you'd least expect to find them. The effects of this new meatpacking
regime have become as inescapable as the odors that drift from
its feedlots, rendering plants, and pools of slaughterhouse waste.
The ConAgra Beef Company runs the nation's
biggest meatpacking complex just a few miles north of downtown
Greeley. Weld County, which includes Greeley, earns more money
every year from livestock products than any other county in the
United States. ConAgra is the largest private employer in Weld
County, running a beef slaughterhouse and a sheep slaughterhouse,
as well as rendering and processing facilities.
To supply the beef slaughterhouse, ConAgra
operates a pair of enormous feedlots. Each of them can hold up
to one hundred thousand head of cattle. At times the animals are
crowded so closely together it looks like a sea of cattle, a mooing,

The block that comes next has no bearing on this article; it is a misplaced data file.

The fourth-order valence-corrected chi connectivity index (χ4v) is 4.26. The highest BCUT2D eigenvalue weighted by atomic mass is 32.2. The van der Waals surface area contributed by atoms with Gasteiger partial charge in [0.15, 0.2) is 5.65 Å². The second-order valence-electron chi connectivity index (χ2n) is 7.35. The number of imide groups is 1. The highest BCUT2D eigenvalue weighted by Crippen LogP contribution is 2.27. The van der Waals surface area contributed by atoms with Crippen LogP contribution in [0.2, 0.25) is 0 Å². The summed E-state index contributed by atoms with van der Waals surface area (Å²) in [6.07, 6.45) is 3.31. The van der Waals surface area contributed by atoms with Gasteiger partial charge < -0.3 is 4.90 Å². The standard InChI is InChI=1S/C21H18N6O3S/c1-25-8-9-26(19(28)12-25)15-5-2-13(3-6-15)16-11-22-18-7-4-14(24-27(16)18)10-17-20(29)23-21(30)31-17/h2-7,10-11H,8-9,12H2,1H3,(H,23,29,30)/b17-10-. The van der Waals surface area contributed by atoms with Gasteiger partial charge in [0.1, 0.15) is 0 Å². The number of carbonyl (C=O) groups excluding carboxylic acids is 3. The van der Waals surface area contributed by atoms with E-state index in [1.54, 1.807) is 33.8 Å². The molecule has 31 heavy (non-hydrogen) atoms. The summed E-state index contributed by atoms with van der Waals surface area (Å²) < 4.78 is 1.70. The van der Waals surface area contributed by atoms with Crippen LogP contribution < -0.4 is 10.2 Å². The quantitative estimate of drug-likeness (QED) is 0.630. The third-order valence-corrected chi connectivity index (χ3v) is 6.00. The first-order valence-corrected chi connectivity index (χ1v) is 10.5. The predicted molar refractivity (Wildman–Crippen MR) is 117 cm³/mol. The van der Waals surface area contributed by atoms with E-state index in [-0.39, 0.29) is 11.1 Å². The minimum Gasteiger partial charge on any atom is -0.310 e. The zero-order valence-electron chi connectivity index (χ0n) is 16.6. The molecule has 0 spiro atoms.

moving mass of brown and white fur that goes on for acres. These
cattle don't eat blue grama and buffalo grass off the prairie.
During the three months before slaughter, they eat grain dumped
into long concrete troughs that resemble highway dividers. The
grain fattens the cattle quickly, aided by the anabolic steroids
implanted in their ear. A typical steer will consume more than
three thousand pounds of grain during its stay at a feedlot, just
to gain four hundred pounds in weight. The process involves a
fair amount of waste. Each steer deposits about fifty pounds of
urine and manure every day. Unlike human waste, the manure is
not sent to a treatment plant. It is dumped into pits, huge pools
of excrement that the industry calls "lagoons." The